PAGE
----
Not getting paid for the work that you do or the products that you sell is very common and you can, unfortunately, expect to have at least one major ‘bad debt’ in your business life. At the moment the average ‘payment days’ on a 30 day invoice is 84 days and, despite the government intervening with legislation it has not reduced significantly. Now let’s understand that to the buyer, as with you, CASH IS KING, and therefore if you give them any reason to withhold payment they will willingly do so. Therefore it is important at the very beginning while you are planning the business, to plan an invoicing and credit control system that will bring your money in on time.
An invoice is essentially a detailed bill left by vendors and outside suppliers for goods or services rendered to a company. A typical invoice might list
- the quantity of each item,
- prices, billable hours,
- service description and
- a contact address for payment.
While some expenses may be paid out of a general fund or petty cash account, an invoice is usually paid through an accounts receivable department by the posted due date. An invoice is a legal document that can be used as evidence of an incurred debt. The recipient of the goods or services can challenge the legitimacy of individual charges, but the invoice itself is considered a bona fide debt. Sometimes a vendor or serviceman cannot collect on a bill immediately, so their company will send an invoice at a later date for payment. The actual daily expense of a service may be so low that a company will simply wait for a larger invoice to cover all of the costs at once. Vending machine attendants and bottled water providers may only send one invoice a month instead of invoicing the company a few Rand a day for supplies.
Not all invoices are bills of sale, however. A manufacturer may send out a ‘shipping invoice’, which details all the parts and accessories included in a particular order. This shipping invoice should be compared to the actual parts received by the store or customer. Car dealers also receive an invoice from the factory that details the actual price of the basic vehicle and any optional equipment installed. The dealer may offer a discount to the customer that seems to fall below the invoice price.
The use of an invoice as evidence of a legitimate debt can sometimes be abused. Unscrupulous companies may generate false invoices to account for missing funds or to inflate sales numbers to stockholders. An invoice is only enforceable and legal if corroborative evidence (inventory, duplicate bills, etc.) proves the goods actually exist or the service was actually performed. Companies and individuals do have the right to challenge suspicious invoices in a court of law. Some companies who use invoices frequently will design their own forms, but generic invoice forms can be ordered at office stationery suppliers. There are also computer programs available that can generate specialised invoice forms through the use of templates. A professional invoice should contain detailed information on the goods or services, clear and accurate prices and current contact information for any billing questions a client may have.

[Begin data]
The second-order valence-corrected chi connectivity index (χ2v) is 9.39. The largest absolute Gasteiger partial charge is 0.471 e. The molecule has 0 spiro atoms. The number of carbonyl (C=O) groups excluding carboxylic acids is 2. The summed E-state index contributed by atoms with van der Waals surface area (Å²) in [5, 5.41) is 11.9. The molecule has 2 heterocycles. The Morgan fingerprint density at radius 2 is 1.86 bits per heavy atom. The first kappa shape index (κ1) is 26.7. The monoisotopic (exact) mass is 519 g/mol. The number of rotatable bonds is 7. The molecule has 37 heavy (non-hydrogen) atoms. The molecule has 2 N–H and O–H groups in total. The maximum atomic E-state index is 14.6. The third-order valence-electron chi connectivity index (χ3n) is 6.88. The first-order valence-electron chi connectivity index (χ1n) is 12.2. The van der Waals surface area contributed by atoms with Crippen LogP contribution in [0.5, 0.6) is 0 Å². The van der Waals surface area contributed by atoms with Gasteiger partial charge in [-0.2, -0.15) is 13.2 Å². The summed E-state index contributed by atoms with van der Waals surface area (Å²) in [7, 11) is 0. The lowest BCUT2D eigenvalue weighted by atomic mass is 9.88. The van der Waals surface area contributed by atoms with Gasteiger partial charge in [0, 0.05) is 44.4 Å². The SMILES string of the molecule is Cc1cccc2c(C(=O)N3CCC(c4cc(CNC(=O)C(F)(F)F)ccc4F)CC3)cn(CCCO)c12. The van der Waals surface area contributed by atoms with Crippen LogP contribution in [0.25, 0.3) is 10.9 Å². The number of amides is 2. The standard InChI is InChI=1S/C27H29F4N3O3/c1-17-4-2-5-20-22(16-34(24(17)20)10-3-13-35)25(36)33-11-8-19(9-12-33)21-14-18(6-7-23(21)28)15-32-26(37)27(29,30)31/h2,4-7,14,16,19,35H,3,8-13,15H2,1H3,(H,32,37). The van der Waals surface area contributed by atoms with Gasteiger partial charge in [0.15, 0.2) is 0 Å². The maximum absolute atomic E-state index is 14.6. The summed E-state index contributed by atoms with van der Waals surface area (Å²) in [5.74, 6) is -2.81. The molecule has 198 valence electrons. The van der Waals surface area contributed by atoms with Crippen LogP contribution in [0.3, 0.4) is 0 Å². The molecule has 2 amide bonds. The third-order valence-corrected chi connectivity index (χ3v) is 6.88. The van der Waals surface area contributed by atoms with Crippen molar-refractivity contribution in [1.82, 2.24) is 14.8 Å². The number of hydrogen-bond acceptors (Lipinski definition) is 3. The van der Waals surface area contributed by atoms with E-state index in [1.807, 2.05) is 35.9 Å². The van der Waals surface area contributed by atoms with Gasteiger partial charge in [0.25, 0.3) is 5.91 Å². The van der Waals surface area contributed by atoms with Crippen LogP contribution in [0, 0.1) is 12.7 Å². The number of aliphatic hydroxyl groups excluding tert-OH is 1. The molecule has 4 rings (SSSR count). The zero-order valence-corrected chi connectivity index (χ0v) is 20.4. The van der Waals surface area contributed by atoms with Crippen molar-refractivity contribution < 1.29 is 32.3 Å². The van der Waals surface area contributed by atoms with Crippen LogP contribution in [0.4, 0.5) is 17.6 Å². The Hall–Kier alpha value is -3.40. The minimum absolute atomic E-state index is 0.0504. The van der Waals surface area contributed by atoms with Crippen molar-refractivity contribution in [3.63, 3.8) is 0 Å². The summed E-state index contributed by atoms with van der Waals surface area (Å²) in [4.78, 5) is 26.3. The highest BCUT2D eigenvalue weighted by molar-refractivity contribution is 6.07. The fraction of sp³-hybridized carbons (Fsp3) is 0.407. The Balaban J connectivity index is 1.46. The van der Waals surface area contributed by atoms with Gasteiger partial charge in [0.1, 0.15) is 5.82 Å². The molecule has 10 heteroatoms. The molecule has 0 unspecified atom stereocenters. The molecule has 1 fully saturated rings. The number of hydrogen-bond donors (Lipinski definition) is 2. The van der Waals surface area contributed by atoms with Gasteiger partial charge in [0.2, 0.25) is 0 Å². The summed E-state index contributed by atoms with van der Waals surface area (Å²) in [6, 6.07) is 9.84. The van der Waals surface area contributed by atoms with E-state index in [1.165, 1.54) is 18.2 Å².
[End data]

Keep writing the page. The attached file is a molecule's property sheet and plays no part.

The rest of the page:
Does your invoice contain the following details?
- the key components and conditions of sale.
- the terms of payment.
- an invoice number with a date.
- the method of dispatch and date of dispatch.
- the quantity and description of goods.
- itemised list of goods and the total price (this would include VAT and carriage costs where appropriate).
- the terms
Keeping documentary evidence is essential, particularly when it comes to money. A proper invoicing procedure will be an invaluable tool in chasing cash from late payers. Written evidence will also serve you well if you ever have to contest an invoice you‘ve received or paid. You will want to give your customers the earliest possible notification that you will be requiring payment. Sending out acknowledgment slips and advice notes can help clear up any potential areas of difficulty. Remember, setting up effective financial controls within your business requires an organised, responsive and well-documented approach to dealing with customers.
Here’s the invoice process, step-by-step:
Company A agrees to buy goods from Company B.
- Company A sends a purchase order to Company B with a full description of goods and reference number.
- Company B delivers goods to Company A with a delivery note.
- Company B invoices Company A for the value of the goods.
- Company B periodically sends statements to Company A detailing all outstanding invoices.
- If there is a discrepancy in the cost, number or type of goods, then Company B can issue a credit note to Company A to cancel the invoice.